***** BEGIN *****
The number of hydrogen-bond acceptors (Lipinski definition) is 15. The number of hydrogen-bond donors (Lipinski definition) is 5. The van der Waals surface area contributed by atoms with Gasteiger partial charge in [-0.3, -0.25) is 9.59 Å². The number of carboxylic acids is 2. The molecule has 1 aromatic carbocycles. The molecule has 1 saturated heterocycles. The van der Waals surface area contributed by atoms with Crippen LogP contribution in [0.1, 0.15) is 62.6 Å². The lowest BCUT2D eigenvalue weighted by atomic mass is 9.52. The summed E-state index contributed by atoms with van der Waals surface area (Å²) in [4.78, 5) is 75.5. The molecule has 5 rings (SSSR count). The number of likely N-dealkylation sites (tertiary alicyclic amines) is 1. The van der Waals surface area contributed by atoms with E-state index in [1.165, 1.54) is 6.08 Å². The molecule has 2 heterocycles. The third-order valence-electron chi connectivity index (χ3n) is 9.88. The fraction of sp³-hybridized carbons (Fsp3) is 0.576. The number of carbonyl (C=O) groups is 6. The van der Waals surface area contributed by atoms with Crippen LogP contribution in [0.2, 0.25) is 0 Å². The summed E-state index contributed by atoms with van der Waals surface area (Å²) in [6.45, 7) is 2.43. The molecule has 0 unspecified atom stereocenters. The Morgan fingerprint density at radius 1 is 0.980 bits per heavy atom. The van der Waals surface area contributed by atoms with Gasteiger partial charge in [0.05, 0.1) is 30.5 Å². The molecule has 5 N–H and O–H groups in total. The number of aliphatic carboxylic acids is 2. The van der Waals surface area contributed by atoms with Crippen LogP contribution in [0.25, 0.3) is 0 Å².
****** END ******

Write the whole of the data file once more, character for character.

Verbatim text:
The number of hydrogen-bond acceptors (Lipinski definition) is 15. The number of hydrogen-bond donors (Lipinski definition) is 5. The van der Waals surface area contributed by atoms with Gasteiger partial charge in [-0.3, -0.25) is 9.59 Å². The number of carboxylic acids is 2. The molecule has 1 aromatic carbocycles. The molecule has 1 saturated heterocycles. The van der Waals surface area contributed by atoms with Crippen LogP contribution in [0.1, 0.15) is 62.6 Å². The lowest BCUT2D eigenvalue weighted by atomic mass is 9.52. The summed E-state index contributed by atoms with van der Waals surface area (Å²) in [4.78, 5) is 75.5. The molecule has 5 rings (SSSR count). The number of likely N-dealkylation sites (tertiary alicyclic amines) is 1. The van der Waals surface area contributed by atoms with E-state index in [1.165, 1.54) is 6.08 Å². The molecule has 2 heterocycles. The third-order valence-electron chi connectivity index (χ3n) is 9.88. The fraction of sp³-hybridized carbons (Fsp3) is 0.576. The number of carbonyl (C=O) groups is 6. The van der Waals surface area contributed by atoms with Crippen LogP contribution in [0.2, 0.25) is 0 Å². The summed E-state index contributed by atoms with van der Waals surface area (Å²) in [6.45, 7) is 2.43. The molecule has 0 unspecified atom stereocenters. The Morgan fingerprint density at radius 1 is 0.980 bits per heavy atom. The van der Waals surface area contributed by atoms with Gasteiger partial charge in [0.05, 0.1) is 30.5 Å². The molecule has 5 N–H and O–H groups in total. The number of aliphatic carboxylic acids is 2. The van der Waals surface area contributed by atoms with Crippen LogP contribution in [0.25, 0.3) is 0 Å².